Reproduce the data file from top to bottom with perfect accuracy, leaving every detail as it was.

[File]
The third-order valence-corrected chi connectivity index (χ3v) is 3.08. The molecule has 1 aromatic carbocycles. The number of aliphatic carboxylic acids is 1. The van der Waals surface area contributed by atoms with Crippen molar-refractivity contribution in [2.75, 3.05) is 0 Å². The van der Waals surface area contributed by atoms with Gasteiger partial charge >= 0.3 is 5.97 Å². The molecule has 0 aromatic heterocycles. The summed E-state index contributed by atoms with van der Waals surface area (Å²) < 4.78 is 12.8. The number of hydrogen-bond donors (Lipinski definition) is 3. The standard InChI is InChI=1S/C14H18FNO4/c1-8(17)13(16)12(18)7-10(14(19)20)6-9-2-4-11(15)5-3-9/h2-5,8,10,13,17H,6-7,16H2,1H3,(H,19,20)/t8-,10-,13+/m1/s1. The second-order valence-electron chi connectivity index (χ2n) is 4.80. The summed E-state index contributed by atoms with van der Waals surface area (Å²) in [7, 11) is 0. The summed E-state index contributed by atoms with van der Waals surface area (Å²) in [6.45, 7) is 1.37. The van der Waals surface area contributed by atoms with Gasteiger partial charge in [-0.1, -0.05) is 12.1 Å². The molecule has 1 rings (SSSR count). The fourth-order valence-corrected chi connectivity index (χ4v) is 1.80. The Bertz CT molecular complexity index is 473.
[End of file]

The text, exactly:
The third-order valence-corrected chi connectivity index (χ3v) is 3.08. The molecule has 1 aromatic carbocycles. The number of aliphatic carboxylic acids is 1. The van der Waals surface area contributed by atoms with Crippen molar-refractivity contribution in [2.75, 3.05) is 0 Å². The van der Waals surface area contributed by atoms with Gasteiger partial charge >= 0.3 is 5.97 Å². The molecule has 0 aromatic heterocycles. The summed E-state index contributed by atoms with van der Waals surface area (Å²) < 4.78 is 12.8. The number of hydrogen-bond donors (Lipinski definition) is 3. The standard InChI is InChI=1S/C14H18FNO4/c1-8(17)13(16)12(18)7-10(14(19)20)6-9-2-4-11(15)5-3-9/h2-5,8,10,13,17H,6-7,16H2,1H3,(H,19,20)/t8-,10-,13+/m1/s1. The second-order valence-electron chi connectivity index (χ2n) is 4.80. The summed E-state index contributed by atoms with van der Waals surface area (Å²) in [7, 11) is 0. The summed E-state index contributed by atoms with van der Waals surface area (Å²) in [6.45, 7) is 1.37. The van der Waals surface area contributed by atoms with Gasteiger partial charge in [-0.1, -0.05) is 12.1 Å². The molecule has 1 rings (SSSR count). The fourth-order valence-corrected chi connectivity index (χ4v) is 1.80. The Bertz CT molecular complexity index is 473.